15 October 2021

Week commencing 15 October 1990

There isn't much I can find linking this week's debuts together, so let's just jump straight in...  But, before we do, I want to highlight that I have now added all of the 'peak date' data to my 1989 chart recaps - a reader requested I do that some time ago.  Also, I have updated a post from September 1989 with a newly-uncovered bubbling WAY down under entry from Bonnie Raitt.
Belinda Carlisle: the runaway horses have bolted from the ARIA top 100.
Top 150 debuts:
Number 123 "All I'm Missing Is You" by Glenn Medeiros
Peak: number 101
Peak date: 29 October 1990
Weeks in top 150: 7 weeks
Hawaiian singer Glenn Medeiros made an appearance on the first ARIA singles chart that extended beyond number 100, in January 1989.  Glenn landed two major hits in Australia, "Nothing's Gonna Change My Love for You" (number 10, February 1988) and "She Ain't Worth It" (number 8, August 1990), which sound quite different to each other.  The latter track featured Bobby Brown as a guest rapper, and the former took just over 6 months from its release to reach its eventual peak on the Australian chart.
"All I'm Missing Is You", produced by Ray Parker Jr., was the second single lifted from Glenn's third album Glenn Medeiros (number 69, September 1990), which was actually his second self-titled album!  Glenn's 1990 self-titled album performed better in Australia than 1987's Glenn Medeiros (number 98, February 1988) and Not Me (number 124, March 1989).
In the US, "All I'm Missing Is You" peaked at number 32 on the Billboard Hot 100 in October 1990.  The single also reached number 70 in Germany in November 1990.

"All I'm Missing Is You" performed slightly better on the Australian Music Report singles chart, where it reached number 95.
This would be Glenn's last ARIA top 150 entry.  Glenn is now employed as a school principal in Honolulu.
Number 125 "(We Want) The Same Thing" by Belinda Carlisle
Peak: number 103
Peak date: 29 October 1990
Weeks in top 150: 8 weeks
Weeks on chart: 8 weeks
Belinda Carlisle's chart career started when she was the lead singer of Go-Go's (technically there is no 'the' in their name!).  Their 1981 single "Our Lips Are Sealed" reached number 2 on the Australian singles chart in January 1982.  Three other Go-Go's singles, "We Got the Beat" (number 29, May 1982), "Vacation" (number 43, August 1982) and "Head Over Heels" (number 60, July 1984) registered on the Australian chart.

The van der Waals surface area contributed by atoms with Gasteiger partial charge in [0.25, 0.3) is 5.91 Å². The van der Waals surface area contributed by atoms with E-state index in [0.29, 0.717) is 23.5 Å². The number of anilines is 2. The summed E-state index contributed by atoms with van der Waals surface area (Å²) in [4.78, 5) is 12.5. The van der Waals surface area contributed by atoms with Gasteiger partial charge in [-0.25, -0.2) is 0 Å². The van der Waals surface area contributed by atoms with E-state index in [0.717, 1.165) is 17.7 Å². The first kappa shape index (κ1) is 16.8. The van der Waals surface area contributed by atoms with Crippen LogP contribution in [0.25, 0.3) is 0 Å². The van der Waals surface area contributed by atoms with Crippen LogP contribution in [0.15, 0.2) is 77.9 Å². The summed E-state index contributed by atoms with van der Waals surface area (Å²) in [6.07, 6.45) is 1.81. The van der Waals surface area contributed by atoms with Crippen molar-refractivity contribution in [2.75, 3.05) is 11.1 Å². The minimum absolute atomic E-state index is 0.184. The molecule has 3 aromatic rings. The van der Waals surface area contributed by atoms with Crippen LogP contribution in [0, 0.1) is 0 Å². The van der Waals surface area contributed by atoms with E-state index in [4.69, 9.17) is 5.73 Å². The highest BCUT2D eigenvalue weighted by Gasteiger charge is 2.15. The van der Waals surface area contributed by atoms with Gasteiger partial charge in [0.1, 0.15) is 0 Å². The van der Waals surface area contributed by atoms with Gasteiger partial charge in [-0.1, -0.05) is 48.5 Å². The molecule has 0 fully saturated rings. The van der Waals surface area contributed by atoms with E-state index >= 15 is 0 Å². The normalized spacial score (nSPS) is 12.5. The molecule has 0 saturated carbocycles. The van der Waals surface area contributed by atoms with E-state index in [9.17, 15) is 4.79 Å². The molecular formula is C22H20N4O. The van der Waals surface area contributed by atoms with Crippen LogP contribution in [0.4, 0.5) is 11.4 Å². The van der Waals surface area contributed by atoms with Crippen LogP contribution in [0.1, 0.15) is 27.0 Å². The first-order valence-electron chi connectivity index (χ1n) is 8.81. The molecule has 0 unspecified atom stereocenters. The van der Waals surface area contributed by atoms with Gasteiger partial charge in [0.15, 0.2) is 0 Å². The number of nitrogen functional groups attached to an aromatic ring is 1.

To my surprise, "Our Lips Are Sealed" was much bigger in Australia than it was in the Go-Go's native US, where it only reached number 20, in December 1981.  "Our Lips Are Sealed" also bombed in the UK at number 47 in June 1982.  The Fun Boy Three version of the track (the song was co-written with Terry Hall from the group) was a UK number 7 hit, though, in May 1983.

While the group would later reform, Go-Go's disbanded in 1985, and two of its members, Belinda Carlisle and Jane Wiedlin (who wrote "Our Lips Are Sealed" with Terry Hall), launched solo recording careers.
Jane Wiedlin's only solo release to (kind of) register on the Australian chart was her single "Rush Hour", which did not chart nationally, but reached number 88 on the New South Wales/Australian Capital Territory state chart, and number 63 in Western Australia in November 1988.  If the ARIA chart extended beyond number 100 in 1988, "Rush Hour" probably would have peaked just outside the top 100.

Belinda's first solo release, "Mad About You", peaked at number 9 on the Australian singles chart in October 1986.  A second single from the Belinda (number 42, November 1986) album, "I Feel the Magic" (released in Australia in October 1986), failed to chart.
Belinda achieved greater, and more-consistent, commercial success after switching record labels in 1987.  "Heaven Is a Place on Earth" topped both the US (December 1987) and UK (January 1988) singles charts, and also went to number 1 in New Zealand, Norway, Sweden and Switzerland.  In Australia,"Heaven..." peaked at number 2 in February 1988.
Subsequent singles from Belinda's second album Heaven on Earth (number 13, March 1988) were less-successful, but both "I Get Weak" (number 34, April 1988) and "Circle in the Sand" were top 10 hits in the US and UK.  "Circle in the Sand", issued in Australia in May 1988, missed the national chart (when it ended at number 100), but registered on the Queensland and Western Australia state charts, where it peaked at numbers 97 and 84, respectively, in July 1988.  A fourth single from Heaven on Earth, "World without You", was issued in Australia in September 1988, but did not chart.

That brings us to Belinda's third solo album Runaway Horses (number 6, June 1990).  While the album was Belinda's most successful in Australia, being certified double platinum, it did not perform as well as Heaven on Earth in the US or UK, and marked the start of Belinda's commercial decline, particularly in the US, where the album peaked at number 37 in December 1989, and only two singles from it charted.

Six singles were issued from Runaway Horses in Australia, with "(We Want) The Same Thing" being the last of those.  It followed "Leave a Light On" (number 5, January 1990), "La Luna" (number 21, January 1990), "Summer Rain" (number 6, May 1990), "Runaway Horses" (number 44, July 1990), and "Vision of You" (number 84, August 1990).